Here is a round up of AFV related news stories. As always, click on the title link to go to the full article.
General Dynamics’ (NYSE:GD) Lima, Ohio-based tank-building factory is back from the dead (the rest of General D was already doing just fine). But it’s still a complicated situation — so let me explain. Last quarter, General Dynamics reported a 3% decline in sales across its four major divisions. Combat systems, the division that builds Abrams main battle tanks, LAV light tanks, and Stryker armored personnel carriers took it on the chin, with sales down 7% year over year. This obviously was not great news for the company’s Lima plant, which builds both the Abrams and the Stryker, and where the payroll has been slashed from a high of 1,200 employees 10 years ago, to about 400 today. But there’s better news rumbling down the pike.
Governor Pat McCrory spent time Saturday at the North Carolina National Guard’s 2016 Leaders Workshop honoring a tank crew. The four-member crew is based in Southern Pines and won the 2016 Sullivan Cup at Fort Benning, Georgia back in May during a six-day competition against 15 other teams from across the country. Gov. McCrory presented each team member with a Governor’s Coin. The team is made up of: crew commander, First Lieutenant John Dupre of New Bern; crew gunner, Sergeant Curtis Bowen of Winston-Salem; crew loader, Specialist Brandon Sinor of Morehead City; and crew driver, Specialist Phillip Hill of Greensboro. The Governor also recognized Lieutenant Colonel Miriam Martinez, who served at the governor’s Office of Federal Relations in Washington, D.C. from 2014 to May of 2016. Martinez will be promoted to Colonel in October.
For sale: tanks, good condition, some used during D-Day. The Normandy Tank Museum is selling its entire collection at auction next month before closing its doors because it failed to attract enough visitors. The sale includes tanks, military vehicles, trucks, aircraft and motorcycles, many of which have been restored to working order. More than 40 armored vehicles, along with thousands of military items used during World War II and dozens of mannequins in full battle dress, will be sold on September 18 by Artcurial, a Paris-based luxury auction house. The sale will be held in Catz, a town a few kilometers from Normandy’s Utah beach, where the Allies landed to liberate German-occupied northwestern Europe in June 1944.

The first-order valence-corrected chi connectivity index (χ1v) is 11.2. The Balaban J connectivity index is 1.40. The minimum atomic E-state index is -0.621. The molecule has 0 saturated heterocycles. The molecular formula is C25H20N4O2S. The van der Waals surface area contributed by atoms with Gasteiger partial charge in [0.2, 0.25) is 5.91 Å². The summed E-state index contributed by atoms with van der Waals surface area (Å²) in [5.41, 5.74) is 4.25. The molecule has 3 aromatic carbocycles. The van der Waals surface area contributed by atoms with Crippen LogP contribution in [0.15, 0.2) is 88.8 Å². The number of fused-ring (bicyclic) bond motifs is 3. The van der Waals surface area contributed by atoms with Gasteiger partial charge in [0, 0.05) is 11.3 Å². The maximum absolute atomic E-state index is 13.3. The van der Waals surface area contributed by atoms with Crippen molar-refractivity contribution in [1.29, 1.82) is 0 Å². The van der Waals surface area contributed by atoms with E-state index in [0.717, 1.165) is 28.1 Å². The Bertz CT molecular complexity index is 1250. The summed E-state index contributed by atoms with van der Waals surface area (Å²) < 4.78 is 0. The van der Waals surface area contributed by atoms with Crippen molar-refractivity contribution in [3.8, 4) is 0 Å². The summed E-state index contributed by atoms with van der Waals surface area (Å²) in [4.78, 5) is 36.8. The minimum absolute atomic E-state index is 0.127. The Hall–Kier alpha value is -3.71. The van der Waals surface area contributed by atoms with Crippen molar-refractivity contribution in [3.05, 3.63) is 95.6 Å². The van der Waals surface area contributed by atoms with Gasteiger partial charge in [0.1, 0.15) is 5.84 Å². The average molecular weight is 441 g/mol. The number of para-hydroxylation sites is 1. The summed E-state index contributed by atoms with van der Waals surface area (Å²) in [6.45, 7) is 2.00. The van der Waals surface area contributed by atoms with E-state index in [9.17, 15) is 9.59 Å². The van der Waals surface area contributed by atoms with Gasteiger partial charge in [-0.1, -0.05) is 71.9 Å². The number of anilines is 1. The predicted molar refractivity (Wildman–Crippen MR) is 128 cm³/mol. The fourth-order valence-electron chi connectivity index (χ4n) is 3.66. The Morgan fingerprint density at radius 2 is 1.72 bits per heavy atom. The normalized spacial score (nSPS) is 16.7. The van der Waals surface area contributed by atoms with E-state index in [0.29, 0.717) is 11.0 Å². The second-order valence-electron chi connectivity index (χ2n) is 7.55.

(We posted about the M4 tank on sale at the Normandy Museum back on July 26. In the past week we have noticed that this story seems to have made it into the mainstream media.)
Russia’s Tractor Plants Concern is developing a new amphibious tracked armoured personnel carrier (APC) called the BT-3F, a defence industry source told IHS Jane’s . The new APC is intended for the use by naval infantry/marine units. “The Tractor Plants Concern is finishing the designing of the BT-3F APC in order to exhibit its demonstrator at the Army 2016 military-technical forum outside Moscow in September 2016. The vehicle may partially replace the BTR-80 APC of Russia’s Naval Infantry. We suppose that the Ministry of Defence (MoD) will take a close look on the new vehicle at the forum,” the source said.
The Minotor-Service Enterprise of Belarus has developed an upgrade suite for the Russian BTR-50PK amphibious armoured personnel carrier (APC). Called the BTR-50PKM, Minotor-Service states that the package is also applicable to other members of the BTR-50 family of tracked armoured fighting vehicles (AFV) including the BTR-50P, BTR-50PU, the Czech OT-62 Topaz APC (which is their equivalent of the BTR-50PK) as well as the Russian PT-76 light amphibious tank. The upgrade enhances the BTR-50PK APC by reducing its fuel consumption, improving its maintainability and reliability, as well as extend its operational life.